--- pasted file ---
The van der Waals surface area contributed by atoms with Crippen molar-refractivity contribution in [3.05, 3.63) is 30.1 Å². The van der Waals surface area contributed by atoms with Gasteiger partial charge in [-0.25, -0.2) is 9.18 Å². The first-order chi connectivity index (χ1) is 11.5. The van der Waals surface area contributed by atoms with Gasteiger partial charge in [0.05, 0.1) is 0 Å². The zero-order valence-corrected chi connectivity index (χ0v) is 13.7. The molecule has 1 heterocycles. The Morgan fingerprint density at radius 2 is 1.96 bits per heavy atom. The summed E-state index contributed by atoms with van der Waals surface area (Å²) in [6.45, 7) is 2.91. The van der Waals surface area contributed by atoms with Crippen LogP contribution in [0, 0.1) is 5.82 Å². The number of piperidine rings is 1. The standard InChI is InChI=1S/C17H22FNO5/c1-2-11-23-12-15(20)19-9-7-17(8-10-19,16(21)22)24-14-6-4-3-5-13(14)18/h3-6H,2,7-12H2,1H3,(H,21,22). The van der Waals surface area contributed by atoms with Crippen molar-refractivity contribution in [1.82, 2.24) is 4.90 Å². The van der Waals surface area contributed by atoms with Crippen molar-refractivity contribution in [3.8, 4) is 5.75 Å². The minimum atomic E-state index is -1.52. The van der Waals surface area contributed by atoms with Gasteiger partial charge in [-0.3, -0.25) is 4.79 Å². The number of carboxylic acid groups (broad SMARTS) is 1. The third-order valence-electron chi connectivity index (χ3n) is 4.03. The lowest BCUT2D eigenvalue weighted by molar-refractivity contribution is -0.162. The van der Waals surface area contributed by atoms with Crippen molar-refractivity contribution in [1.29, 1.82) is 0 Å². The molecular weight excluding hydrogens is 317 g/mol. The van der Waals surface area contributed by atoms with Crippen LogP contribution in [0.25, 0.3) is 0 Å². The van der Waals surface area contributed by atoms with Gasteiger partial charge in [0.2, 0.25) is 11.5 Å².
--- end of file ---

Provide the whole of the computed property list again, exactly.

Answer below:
The van der Waals surface area contributed by atoms with Crippen molar-refractivity contribution in [3.05, 3.63) is 30.1 Å². The van der Waals surface area contributed by atoms with Gasteiger partial charge in [-0.25, -0.2) is 9.18 Å². The first-order chi connectivity index (χ1) is 11.5. The van der Waals surface area contributed by atoms with Gasteiger partial charge in [0.05, 0.1) is 0 Å². The zero-order valence-corrected chi connectivity index (χ0v) is 13.7. The molecule has 1 heterocycles. The Morgan fingerprint density at radius 2 is 1.96 bits per heavy atom. The summed E-state index contributed by atoms with van der Waals surface area (Å²) in [6.45, 7) is 2.91. The van der Waals surface area contributed by atoms with Crippen LogP contribution in [0, 0.1) is 5.82 Å². The number of piperidine rings is 1. The standard InChI is InChI=1S/C17H22FNO5/c1-2-11-23-12-15(20)19-9-7-17(8-10-19,16(21)22)24-14-6-4-3-5-13(14)18/h3-6H,2,7-12H2,1H3,(H,21,22). The van der Waals surface area contributed by atoms with Crippen molar-refractivity contribution in [1.82, 2.24) is 4.90 Å². The van der Waals surface area contributed by atoms with Crippen molar-refractivity contribution in [3.8, 4) is 5.75 Å². The minimum atomic E-state index is -1.52. The van der Waals surface area contributed by atoms with Gasteiger partial charge in [-0.3, -0.25) is 4.79 Å². The number of carboxylic acid groups (broad SMARTS) is 1. The third-order valence-electron chi connectivity index (χ3n) is 4.03. The lowest BCUT2D eigenvalue weighted by molar-refractivity contribution is -0.162. The van der Waals surface area contributed by atoms with Crippen molar-refractivity contribution in [1.29, 1.82) is 0 Å². The molecular weight excluding hydrogens is 317 g/mol. The van der Waals surface area contributed by atoms with Crippen LogP contribution in [0.25, 0.3) is 0 Å². The van der Waals surface area contributed by atoms with Gasteiger partial charge in [0.2, 0.25) is 11.5 Å².